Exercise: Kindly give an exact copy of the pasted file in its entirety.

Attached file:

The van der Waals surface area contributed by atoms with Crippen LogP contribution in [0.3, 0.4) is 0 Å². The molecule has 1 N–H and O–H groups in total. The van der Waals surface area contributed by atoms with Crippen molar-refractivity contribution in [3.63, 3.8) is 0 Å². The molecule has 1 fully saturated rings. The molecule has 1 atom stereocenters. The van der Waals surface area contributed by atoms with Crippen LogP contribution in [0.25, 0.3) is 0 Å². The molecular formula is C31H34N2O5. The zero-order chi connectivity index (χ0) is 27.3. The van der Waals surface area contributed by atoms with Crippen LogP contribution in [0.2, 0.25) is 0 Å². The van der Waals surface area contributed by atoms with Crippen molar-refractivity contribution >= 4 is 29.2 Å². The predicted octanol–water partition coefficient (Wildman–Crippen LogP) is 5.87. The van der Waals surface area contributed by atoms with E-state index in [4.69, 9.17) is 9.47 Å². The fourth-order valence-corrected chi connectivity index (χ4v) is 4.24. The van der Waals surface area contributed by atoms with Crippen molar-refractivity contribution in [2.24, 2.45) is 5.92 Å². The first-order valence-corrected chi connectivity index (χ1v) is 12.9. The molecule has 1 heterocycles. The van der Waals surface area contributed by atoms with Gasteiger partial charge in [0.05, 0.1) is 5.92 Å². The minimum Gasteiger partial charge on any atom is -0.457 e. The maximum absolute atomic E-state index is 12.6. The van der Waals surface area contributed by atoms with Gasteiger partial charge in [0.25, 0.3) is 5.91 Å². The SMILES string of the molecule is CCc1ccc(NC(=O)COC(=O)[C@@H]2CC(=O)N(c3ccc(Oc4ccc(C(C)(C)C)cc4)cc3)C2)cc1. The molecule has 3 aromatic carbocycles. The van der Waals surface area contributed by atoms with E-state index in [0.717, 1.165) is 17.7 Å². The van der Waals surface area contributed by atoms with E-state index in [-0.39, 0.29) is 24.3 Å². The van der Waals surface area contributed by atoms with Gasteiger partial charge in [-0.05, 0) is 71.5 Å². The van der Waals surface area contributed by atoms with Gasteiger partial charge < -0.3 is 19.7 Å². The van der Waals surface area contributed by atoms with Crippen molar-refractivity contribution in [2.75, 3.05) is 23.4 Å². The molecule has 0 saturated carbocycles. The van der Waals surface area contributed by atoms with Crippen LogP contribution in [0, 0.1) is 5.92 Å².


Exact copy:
The van der Waals surface area contributed by atoms with Crippen LogP contribution in [0.3, 0.4) is 0 Å². The molecule has 1 N–H and O–H groups in total. The van der Waals surface area contributed by atoms with Crippen molar-refractivity contribution in [3.63, 3.8) is 0 Å². The molecule has 1 fully saturated rings. The molecule has 1 atom stereocenters. The van der Waals surface area contributed by atoms with Crippen LogP contribution in [0.25, 0.3) is 0 Å². The molecular formula is C31H34N2O5. The zero-order chi connectivity index (χ0) is 27.3. The van der Waals surface area contributed by atoms with Crippen LogP contribution in [0.2, 0.25) is 0 Å². The van der Waals surface area contributed by atoms with Crippen molar-refractivity contribution >= 4 is 29.2 Å². The predicted octanol–water partition coefficient (Wildman–Crippen LogP) is 5.87. The van der Waals surface area contributed by atoms with E-state index in [4.69, 9.17) is 9.47 Å². The fourth-order valence-corrected chi connectivity index (χ4v) is 4.24. The van der Waals surface area contributed by atoms with Crippen molar-refractivity contribution in [2.24, 2.45) is 5.92 Å². The first-order valence-corrected chi connectivity index (χ1v) is 12.9. The molecule has 1 heterocycles. The van der Waals surface area contributed by atoms with Gasteiger partial charge in [0.05, 0.1) is 5.92 Å². The minimum Gasteiger partial charge on any atom is -0.457 e. The maximum absolute atomic E-state index is 12.6. The van der Waals surface area contributed by atoms with Gasteiger partial charge in [0.25, 0.3) is 5.91 Å². The SMILES string of the molecule is CCc1ccc(NC(=O)COC(=O)[C@@H]2CC(=O)N(c3ccc(Oc4ccc(C(C)(C)C)cc4)cc3)C2)cc1. The molecule has 3 aromatic carbocycles. The van der Waals surface area contributed by atoms with E-state index in [0.717, 1.165) is 17.7 Å². The van der Waals surface area contributed by atoms with E-state index in [-0.39, 0.29) is 24.3 Å². The van der Waals surface area contributed by atoms with Gasteiger partial charge in [-0.05, 0) is 71.5 Å². The van der Waals surface area contributed by atoms with Gasteiger partial charge < -0.3 is 19.7 Å². The van der Waals surface area contributed by atoms with Crippen molar-refractivity contribution in [2.75, 3.05) is 23.4 Å². The molecule has 0 saturated carbocycles. The van der Waals surface area contributed by atoms with Crippen LogP contribution in [0, 0.1) is 5.92 Å².